Monazite Value, Price, and Jewelry Information
Monazite may be partially metamict, with N=1.79. Stones can be an attractive yellow or brown color but are usually small.0
Monazite may be partially metamict, with N=1.79. Stones can be an attractive yellow or brown color but are usually small.
Optics:a=1.774-1.800; β= 1.777-1.801; γ= 1.828-1849.
Biaxial (+), 2V= 11-15°.
Higher refractive index is accompanied by lower birefringence.
Occurrence: An accessory mineral in igneous rocks and gneisses; sometimes in large crystals in granite pegmatites; as a detrital mineral in sands.
Petaca district, New Mexico; Amelia, Virginia.
Colorado: fine crystals.
Wyoming: crystals to several pounds.
Madagascar: in fine crystals.
Switzerland: excellent crystals in alpine vein deposits.
Sri Lanka: orange pebbles.
Callipampa,Bolivia: good crystals.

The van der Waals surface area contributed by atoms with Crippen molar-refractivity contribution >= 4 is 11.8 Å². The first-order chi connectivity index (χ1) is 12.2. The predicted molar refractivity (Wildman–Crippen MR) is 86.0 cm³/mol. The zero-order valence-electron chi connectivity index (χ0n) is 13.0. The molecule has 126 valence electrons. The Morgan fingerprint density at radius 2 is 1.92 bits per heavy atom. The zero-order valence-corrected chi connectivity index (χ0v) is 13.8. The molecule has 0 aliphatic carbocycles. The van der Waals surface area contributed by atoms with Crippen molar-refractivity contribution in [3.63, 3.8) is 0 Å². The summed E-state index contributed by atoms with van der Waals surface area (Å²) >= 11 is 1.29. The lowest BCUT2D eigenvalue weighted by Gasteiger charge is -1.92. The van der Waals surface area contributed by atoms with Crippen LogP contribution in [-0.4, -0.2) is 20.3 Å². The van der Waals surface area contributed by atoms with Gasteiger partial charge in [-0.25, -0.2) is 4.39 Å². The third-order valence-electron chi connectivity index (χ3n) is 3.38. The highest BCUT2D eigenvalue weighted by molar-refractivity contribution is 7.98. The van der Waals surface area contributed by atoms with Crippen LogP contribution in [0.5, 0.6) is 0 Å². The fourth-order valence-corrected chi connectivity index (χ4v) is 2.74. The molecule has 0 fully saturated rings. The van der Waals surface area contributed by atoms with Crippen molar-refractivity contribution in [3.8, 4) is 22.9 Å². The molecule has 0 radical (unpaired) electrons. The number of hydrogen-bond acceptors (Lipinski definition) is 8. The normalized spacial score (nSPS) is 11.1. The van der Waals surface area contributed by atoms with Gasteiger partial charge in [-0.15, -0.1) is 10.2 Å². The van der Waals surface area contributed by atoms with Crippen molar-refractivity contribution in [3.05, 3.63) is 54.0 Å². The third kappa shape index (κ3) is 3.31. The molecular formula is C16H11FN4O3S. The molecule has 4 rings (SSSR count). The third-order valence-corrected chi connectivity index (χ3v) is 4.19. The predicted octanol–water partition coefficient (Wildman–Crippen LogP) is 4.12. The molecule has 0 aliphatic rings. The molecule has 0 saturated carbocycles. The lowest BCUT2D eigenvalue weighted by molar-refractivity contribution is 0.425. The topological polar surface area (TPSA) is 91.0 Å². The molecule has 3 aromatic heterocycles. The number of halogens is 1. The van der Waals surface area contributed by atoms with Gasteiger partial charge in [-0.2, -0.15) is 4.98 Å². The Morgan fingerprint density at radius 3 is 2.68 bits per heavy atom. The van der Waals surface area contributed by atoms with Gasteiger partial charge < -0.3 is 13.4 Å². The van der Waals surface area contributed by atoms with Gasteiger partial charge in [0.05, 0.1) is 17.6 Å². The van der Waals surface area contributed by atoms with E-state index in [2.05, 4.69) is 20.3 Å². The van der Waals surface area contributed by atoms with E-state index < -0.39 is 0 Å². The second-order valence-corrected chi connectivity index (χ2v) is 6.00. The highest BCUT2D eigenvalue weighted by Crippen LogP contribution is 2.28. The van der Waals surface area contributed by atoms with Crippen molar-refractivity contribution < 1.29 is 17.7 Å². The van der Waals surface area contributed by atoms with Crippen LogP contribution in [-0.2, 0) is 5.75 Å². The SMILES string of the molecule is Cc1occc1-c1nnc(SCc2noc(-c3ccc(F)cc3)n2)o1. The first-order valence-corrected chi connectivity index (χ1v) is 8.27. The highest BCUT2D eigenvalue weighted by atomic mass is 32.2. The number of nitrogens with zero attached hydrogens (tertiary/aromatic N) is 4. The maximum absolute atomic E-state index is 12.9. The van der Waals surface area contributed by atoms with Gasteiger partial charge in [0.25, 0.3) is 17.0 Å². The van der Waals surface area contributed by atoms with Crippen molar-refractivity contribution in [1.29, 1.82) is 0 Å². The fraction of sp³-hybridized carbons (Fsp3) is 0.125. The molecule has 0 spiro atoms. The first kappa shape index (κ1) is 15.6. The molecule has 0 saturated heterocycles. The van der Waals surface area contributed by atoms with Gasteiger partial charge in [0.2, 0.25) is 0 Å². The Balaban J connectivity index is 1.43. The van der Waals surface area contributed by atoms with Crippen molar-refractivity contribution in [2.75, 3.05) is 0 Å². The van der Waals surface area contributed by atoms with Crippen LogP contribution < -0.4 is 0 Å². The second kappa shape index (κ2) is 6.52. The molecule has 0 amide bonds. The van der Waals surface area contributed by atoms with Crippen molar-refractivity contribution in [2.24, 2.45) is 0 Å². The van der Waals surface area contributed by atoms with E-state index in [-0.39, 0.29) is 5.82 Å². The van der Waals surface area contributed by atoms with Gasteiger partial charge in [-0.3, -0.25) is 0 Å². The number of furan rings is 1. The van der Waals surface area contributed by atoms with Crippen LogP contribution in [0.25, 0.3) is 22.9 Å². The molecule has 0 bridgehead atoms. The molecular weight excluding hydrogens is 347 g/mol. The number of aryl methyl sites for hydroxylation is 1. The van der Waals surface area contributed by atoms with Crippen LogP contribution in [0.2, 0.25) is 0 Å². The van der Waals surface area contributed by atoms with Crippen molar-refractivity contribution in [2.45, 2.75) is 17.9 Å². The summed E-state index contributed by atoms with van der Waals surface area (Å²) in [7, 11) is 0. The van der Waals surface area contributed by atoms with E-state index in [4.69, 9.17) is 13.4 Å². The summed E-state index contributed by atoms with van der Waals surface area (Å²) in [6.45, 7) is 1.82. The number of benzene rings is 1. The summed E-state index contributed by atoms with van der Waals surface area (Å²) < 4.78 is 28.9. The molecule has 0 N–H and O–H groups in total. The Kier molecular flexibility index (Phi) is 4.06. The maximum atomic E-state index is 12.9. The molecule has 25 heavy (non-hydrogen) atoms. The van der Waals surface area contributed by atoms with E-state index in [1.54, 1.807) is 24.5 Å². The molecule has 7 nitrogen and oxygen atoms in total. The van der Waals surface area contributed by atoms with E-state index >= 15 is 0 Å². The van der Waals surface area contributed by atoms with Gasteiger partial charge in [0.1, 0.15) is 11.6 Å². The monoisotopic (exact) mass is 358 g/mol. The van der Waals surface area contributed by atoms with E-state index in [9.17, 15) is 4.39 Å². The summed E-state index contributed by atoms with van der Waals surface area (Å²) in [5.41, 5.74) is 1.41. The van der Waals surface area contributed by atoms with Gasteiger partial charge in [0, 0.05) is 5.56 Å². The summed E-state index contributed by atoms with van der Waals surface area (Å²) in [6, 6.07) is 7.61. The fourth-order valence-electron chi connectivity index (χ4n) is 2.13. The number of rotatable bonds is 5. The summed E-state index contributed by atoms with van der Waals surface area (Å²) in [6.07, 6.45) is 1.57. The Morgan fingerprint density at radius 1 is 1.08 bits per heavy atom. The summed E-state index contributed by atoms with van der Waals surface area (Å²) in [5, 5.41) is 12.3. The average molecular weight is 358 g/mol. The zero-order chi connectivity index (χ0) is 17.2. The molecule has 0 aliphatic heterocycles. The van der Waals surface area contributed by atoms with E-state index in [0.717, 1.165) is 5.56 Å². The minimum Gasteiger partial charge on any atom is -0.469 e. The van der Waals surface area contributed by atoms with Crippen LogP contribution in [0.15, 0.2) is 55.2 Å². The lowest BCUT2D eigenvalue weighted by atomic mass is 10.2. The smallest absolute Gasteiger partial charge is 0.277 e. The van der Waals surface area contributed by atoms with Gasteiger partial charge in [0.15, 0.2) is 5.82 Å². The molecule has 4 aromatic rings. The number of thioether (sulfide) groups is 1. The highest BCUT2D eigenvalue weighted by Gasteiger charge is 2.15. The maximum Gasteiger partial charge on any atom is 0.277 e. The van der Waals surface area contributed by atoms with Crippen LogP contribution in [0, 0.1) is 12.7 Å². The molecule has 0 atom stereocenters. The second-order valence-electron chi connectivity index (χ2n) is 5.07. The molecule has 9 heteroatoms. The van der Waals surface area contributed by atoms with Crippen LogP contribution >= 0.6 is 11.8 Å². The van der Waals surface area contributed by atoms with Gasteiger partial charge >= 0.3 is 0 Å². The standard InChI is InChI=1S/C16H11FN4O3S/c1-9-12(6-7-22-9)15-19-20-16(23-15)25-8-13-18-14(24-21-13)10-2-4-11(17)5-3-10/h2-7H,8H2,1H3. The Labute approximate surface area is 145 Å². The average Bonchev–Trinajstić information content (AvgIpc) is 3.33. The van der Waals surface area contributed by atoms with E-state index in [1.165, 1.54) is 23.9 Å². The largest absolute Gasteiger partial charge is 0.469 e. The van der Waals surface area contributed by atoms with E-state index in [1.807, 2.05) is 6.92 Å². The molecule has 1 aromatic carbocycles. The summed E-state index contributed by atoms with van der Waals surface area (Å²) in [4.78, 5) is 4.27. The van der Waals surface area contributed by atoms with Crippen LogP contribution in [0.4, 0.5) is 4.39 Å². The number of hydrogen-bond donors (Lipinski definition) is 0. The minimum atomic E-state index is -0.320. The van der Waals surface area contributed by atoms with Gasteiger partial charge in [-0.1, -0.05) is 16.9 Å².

Deposits of alluvial material in Australia, India, Brazil, Malaysia, Nigeria.
Comments: Monazite may be partially metamict, with N=1.79. Stones can be an attractive yellow or brown color but are usually small.
Name: From the Greek monazein,to be solitary, because of the rarity of the mineral.
Joel E. Arem, Ph.D., FGA
Dr. Joel E. Arem has more than 60 years of experience in the world of gems and minerals. After obtaining his Ph.D. in Mineralogy from Harvard University, he has published numerous books that are still among the most widely used references and guidebooks on crystals, gems and minerals in the world.
Co-founder and President of numerous organizations, Dr. Arem has enjoyed a lifelong career in mineralogy and gemology. He has been a Smithsonian scientist and Curator, a consultant to many well-known companies and institutions, and a prolific author and speaker. Although his main activities have been as a gem cutter and dealer, his focus has always been education. joelarem.com
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